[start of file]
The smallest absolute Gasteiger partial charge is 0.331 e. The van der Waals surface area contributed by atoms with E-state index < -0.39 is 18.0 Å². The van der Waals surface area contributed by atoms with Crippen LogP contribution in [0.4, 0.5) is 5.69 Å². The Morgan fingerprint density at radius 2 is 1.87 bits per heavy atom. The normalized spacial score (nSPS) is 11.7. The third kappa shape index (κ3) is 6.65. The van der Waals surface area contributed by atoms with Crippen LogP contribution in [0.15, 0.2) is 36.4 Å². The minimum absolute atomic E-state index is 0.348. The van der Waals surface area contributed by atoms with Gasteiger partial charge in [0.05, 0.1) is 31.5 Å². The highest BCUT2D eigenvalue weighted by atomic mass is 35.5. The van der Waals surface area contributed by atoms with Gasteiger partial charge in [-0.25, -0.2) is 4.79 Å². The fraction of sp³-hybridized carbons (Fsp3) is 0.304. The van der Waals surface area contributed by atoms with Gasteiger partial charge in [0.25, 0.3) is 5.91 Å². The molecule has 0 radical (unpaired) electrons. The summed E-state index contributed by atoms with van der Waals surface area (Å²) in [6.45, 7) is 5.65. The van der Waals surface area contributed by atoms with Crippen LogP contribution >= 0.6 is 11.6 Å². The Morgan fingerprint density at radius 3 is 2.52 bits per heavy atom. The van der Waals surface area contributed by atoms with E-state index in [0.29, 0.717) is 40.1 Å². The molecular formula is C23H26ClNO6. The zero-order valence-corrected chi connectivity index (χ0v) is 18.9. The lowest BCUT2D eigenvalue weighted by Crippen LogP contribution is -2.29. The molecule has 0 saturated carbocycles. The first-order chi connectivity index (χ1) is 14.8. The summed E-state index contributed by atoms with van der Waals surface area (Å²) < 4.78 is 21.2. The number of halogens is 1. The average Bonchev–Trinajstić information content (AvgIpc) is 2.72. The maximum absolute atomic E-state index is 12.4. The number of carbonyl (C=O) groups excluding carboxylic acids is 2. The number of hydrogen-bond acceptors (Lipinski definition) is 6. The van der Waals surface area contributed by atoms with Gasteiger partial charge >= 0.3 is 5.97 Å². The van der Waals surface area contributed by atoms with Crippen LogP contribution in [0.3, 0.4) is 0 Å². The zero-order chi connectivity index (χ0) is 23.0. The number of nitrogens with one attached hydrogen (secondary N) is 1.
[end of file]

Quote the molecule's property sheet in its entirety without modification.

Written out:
The smallest absolute Gasteiger partial charge is 0.331 e. The van der Waals surface area contributed by atoms with E-state index < -0.39 is 18.0 Å². The van der Waals surface area contributed by atoms with Crippen LogP contribution in [0.4, 0.5) is 5.69 Å². The Morgan fingerprint density at radius 2 is 1.87 bits per heavy atom. The normalized spacial score (nSPS) is 11.7. The third kappa shape index (κ3) is 6.65. The van der Waals surface area contributed by atoms with Crippen LogP contribution in [0.15, 0.2) is 36.4 Å². The minimum absolute atomic E-state index is 0.348. The van der Waals surface area contributed by atoms with Gasteiger partial charge in [0.05, 0.1) is 31.5 Å². The highest BCUT2D eigenvalue weighted by atomic mass is 35.5. The van der Waals surface area contributed by atoms with Gasteiger partial charge in [-0.25, -0.2) is 4.79 Å². The fraction of sp³-hybridized carbons (Fsp3) is 0.304. The van der Waals surface area contributed by atoms with Gasteiger partial charge in [0.25, 0.3) is 5.91 Å². The molecule has 0 radical (unpaired) electrons. The summed E-state index contributed by atoms with van der Waals surface area (Å²) in [6.45, 7) is 5.65. The van der Waals surface area contributed by atoms with Crippen LogP contribution >= 0.6 is 11.6 Å². The Morgan fingerprint density at radius 3 is 2.52 bits per heavy atom. The van der Waals surface area contributed by atoms with E-state index in [0.29, 0.717) is 40.1 Å². The molecular formula is C23H26ClNO6. The zero-order valence-corrected chi connectivity index (χ0v) is 18.9. The lowest BCUT2D eigenvalue weighted by Crippen LogP contribution is -2.29. The molecule has 0 saturated carbocycles. The first-order chi connectivity index (χ1) is 14.8. The summed E-state index contributed by atoms with van der Waals surface area (Å²) < 4.78 is 21.2. The number of halogens is 1. The average Bonchev–Trinajstić information content (AvgIpc) is 2.72. The maximum absolute atomic E-state index is 12.4. The number of carbonyl (C=O) groups excluding carboxylic acids is 2. The number of hydrogen-bond acceptors (Lipinski definition) is 6. The van der Waals surface area contributed by atoms with Gasteiger partial charge >= 0.3 is 5.97 Å². The van der Waals surface area contributed by atoms with Crippen LogP contribution in [0.3, 0.4) is 0 Å². The zero-order chi connectivity index (χ0) is 23.0. The number of nitrogens with one attached hydrogen (secondary N) is 1.